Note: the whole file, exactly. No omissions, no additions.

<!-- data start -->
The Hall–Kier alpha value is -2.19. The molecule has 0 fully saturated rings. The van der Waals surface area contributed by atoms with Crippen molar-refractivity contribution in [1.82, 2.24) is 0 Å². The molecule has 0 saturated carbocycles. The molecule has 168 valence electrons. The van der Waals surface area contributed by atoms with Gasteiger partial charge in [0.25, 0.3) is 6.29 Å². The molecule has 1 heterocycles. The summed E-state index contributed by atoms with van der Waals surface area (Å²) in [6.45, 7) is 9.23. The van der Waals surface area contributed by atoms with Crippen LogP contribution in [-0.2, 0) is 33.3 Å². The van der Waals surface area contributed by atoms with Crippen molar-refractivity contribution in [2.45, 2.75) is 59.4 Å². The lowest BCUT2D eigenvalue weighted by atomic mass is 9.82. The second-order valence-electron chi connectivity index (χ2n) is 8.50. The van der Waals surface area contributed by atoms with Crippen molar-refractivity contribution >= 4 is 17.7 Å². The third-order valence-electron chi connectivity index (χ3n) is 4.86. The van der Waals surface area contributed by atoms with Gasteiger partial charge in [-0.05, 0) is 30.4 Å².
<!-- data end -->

The Hall–Kier alpha value is -2.19. The molecule has 0 fully saturated rings. The van der Waals surface area contributed by atoms with Crippen molar-refractivity contribution in [1.82, 2.24) is 0 Å². The molecule has 0 saturated carbocycles. The molecule has 168 valence electrons. The van der Waals surface area contributed by atoms with Gasteiger partial charge in [0.25, 0.3) is 6.29 Å². The molecule has 1 heterocycles. The summed E-state index contributed by atoms with van der Waals surface area (Å²) in [6.45, 7) is 9.23. The van der Waals surface area contributed by atoms with Crippen LogP contribution in [-0.2, 0) is 33.3 Å². The van der Waals surface area contributed by atoms with Crippen molar-refractivity contribution in [2.45, 2.75) is 59.4 Å². The lowest BCUT2D eigenvalue weighted by atomic mass is 9.82. The second-order valence-electron chi connectivity index (χ2n) is 8.50. The van der Waals surface area contributed by atoms with Crippen molar-refractivity contribution >= 4 is 17.7 Å². The third-order valence-electron chi connectivity index (χ3n) is 4.86. The van der Waals surface area contributed by atoms with Gasteiger partial charge in [-0.05, 0) is 30.4 Å².